Is a time bar clause in a contract enforceable?

"My company concluded a contract with a supply company to supply us with imported tiles. Given their reasonable price we bought a large shipment of the tiles. About 9 months later we discovered that a large number of the tiles were broken. We approached the supply company to replace the tiles, but they refused stating that our contract states that we had to notify them of any defects or damage in the tiles within 6 months of delivery. Surely they can’t rely on such a clause when they in fact delivered broken tiles?”

In general our law on prescription governs the period within which claims expire. That said, our law of contract does allow parties broad freedom to contract regarding various aspects of their relationship, including specific timeframes for actions to be performed by parties.

It has accordingly developed over time that contracts often contain so called time bar clauses which impose a time period within which a party must give notice to the other regarding disputes or dissatisfaction, failing which the right to claim relief lapses. Such a time bar clause in effect replaces the periods specified by our law on prescription and that would normally apply to such a claim. The inclusion of such a clause is primarily intended to provide certainty in specific circumstances, although these types of clauses can also hold onerous consequences for a party.

Our courts acknowledge that time bar clauses are enforceable, provided the notice period is clear and reasonable under the circumstances. The courts may also look carefully at the wording of the clause to determine whether the clause excludes both delictual as well as contractual claims. It may be that the wording of the clause is such that not all claims are excluded by the specific wording.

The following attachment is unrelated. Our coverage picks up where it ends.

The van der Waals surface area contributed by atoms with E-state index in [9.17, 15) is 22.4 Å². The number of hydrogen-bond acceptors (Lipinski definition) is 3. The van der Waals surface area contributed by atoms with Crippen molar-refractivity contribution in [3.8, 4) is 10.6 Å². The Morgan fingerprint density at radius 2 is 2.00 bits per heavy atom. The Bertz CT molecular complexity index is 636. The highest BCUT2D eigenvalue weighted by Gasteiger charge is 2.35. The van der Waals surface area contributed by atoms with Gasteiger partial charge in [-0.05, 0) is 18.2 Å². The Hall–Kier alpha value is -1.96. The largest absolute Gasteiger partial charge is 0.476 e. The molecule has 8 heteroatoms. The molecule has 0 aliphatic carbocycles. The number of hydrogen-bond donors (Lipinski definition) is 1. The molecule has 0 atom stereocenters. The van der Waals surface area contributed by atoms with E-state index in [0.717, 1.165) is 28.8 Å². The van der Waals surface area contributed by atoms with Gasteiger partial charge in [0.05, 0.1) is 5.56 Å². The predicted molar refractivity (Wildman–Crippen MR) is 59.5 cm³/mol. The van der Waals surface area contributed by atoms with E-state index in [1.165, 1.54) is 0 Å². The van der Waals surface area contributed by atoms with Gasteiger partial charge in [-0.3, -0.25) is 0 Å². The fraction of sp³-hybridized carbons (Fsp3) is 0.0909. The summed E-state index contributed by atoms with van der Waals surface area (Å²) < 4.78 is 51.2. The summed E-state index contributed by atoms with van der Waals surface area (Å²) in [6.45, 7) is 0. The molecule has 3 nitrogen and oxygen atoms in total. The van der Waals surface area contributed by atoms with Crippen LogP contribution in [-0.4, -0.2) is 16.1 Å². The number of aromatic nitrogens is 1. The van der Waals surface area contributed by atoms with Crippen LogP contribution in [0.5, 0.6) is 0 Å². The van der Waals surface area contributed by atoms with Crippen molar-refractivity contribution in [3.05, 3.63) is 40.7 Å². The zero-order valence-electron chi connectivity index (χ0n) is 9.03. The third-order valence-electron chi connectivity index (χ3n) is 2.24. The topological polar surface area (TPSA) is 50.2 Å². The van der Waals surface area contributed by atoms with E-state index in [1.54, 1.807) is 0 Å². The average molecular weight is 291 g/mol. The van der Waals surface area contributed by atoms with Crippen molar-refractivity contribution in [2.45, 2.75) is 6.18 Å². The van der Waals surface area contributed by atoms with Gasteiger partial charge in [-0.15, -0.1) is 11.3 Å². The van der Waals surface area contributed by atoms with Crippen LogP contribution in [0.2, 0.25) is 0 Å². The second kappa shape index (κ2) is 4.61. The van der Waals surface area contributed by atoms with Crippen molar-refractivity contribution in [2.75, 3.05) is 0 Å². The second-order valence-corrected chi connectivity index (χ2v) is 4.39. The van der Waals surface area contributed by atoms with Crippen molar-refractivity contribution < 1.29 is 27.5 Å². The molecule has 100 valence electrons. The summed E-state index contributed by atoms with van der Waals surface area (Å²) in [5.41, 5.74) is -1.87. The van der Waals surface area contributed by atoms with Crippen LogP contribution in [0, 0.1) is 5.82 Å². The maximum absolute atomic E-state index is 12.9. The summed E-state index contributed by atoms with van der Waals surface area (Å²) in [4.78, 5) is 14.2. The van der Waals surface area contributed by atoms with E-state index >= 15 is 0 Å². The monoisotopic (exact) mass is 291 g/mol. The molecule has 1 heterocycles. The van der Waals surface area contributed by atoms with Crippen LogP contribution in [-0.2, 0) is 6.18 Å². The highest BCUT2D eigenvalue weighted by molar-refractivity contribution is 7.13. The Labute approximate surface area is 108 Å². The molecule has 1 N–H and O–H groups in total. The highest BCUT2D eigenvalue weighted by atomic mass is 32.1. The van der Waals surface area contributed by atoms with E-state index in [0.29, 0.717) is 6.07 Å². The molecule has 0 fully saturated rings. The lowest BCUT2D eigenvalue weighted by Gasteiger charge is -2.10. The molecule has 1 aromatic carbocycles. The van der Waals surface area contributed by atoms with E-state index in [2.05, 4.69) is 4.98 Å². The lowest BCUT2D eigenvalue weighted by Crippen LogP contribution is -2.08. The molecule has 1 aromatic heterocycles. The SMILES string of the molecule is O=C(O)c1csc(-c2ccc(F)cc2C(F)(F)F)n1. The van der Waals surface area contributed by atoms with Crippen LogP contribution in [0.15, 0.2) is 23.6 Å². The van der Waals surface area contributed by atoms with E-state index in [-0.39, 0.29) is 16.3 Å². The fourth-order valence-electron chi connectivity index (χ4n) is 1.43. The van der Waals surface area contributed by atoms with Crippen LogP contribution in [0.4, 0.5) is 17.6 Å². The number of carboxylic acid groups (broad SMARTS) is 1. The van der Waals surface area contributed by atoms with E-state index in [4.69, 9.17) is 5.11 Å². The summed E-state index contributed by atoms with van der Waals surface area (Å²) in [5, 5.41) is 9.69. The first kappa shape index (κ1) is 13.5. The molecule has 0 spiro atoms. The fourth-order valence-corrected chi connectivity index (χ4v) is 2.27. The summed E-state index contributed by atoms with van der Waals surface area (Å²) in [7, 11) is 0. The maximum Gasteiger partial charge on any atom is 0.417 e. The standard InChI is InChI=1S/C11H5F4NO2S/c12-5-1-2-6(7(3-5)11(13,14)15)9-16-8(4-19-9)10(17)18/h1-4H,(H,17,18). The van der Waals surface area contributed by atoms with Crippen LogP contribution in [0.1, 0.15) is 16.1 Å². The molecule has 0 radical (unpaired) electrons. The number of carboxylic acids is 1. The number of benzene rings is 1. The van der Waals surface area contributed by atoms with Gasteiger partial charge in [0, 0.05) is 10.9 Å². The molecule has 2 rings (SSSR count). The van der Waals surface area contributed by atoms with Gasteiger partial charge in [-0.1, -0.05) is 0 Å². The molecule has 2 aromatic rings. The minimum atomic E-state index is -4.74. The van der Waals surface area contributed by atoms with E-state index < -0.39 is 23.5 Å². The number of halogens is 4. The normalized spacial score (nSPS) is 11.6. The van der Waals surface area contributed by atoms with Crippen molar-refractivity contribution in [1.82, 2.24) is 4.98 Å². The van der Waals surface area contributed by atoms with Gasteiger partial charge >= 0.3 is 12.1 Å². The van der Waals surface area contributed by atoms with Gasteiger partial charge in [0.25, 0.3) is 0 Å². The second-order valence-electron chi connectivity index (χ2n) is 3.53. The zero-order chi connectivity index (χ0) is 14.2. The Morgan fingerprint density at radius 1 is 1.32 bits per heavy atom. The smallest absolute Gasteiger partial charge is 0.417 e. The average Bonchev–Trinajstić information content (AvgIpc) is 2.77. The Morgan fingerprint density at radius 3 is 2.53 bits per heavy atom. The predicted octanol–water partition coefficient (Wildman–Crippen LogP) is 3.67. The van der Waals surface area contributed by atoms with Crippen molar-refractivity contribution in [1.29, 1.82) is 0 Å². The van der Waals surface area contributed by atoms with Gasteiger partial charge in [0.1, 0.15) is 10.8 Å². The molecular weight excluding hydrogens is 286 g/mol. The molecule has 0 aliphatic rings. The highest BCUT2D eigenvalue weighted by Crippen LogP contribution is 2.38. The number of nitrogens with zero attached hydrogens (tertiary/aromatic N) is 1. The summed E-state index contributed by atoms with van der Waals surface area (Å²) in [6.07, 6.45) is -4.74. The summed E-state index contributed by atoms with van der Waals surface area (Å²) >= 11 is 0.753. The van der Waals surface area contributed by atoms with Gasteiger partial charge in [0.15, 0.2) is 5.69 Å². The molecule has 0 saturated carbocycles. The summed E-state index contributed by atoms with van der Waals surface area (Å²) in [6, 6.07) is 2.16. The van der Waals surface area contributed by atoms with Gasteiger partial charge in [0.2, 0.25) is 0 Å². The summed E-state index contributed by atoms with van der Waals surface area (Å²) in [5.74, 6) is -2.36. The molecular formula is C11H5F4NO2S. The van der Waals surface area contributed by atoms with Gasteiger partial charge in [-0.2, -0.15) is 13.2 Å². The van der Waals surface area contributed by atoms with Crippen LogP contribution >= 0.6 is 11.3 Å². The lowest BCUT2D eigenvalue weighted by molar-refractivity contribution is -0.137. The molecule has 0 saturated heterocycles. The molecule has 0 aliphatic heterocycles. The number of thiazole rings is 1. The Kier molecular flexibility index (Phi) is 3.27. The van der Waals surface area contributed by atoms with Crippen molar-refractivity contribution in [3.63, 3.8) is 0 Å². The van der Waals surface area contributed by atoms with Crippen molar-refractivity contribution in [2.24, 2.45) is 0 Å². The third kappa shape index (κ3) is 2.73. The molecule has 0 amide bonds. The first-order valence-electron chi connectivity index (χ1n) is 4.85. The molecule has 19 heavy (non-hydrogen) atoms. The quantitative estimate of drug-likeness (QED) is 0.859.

In your case it does appear that as you failed to provide the required notice to the supplier, the time bar clause will apply. The period also does not appear to be unreasonable. However, whether all your remedies have been excluded can only be determined on a closer reading of the specific contract and clause. We would accordingly advise that you consult an attorney to assist you in reviewing the contract and advise you on the merits of your case.

April 5, 2017
Navigating the boundaries of ancestral practices in a sectional title scheme

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“A neighbour in my sectional title unit is very traditional, and has been hinting that he wants to hold a sacrificial slaughter at his home as an offering to his ancestral spirits. Although I have no objection to this, I am concerned as to whether this is allowed in a sectional title scheme as I think that there may be objections from other owners in the complex if he continues. Can he do this on his property in the complex?”

Trustees take note – new platform for your trust Beneficial Ownership reporting

Trustees take note – new platform for your trust Beneficial Ownership reporting

This October, the Acting Chief Master signed a directive introducing the new electronic platform for reporting Beneficial Ownership information at the Master. This new platform was introduced after the Master received an overwhelming number of concerns from Trustees about the reliability, privacy, security and functionality of the Google Forms document that was previously used for Beneficial Ownership submissions to the Master.

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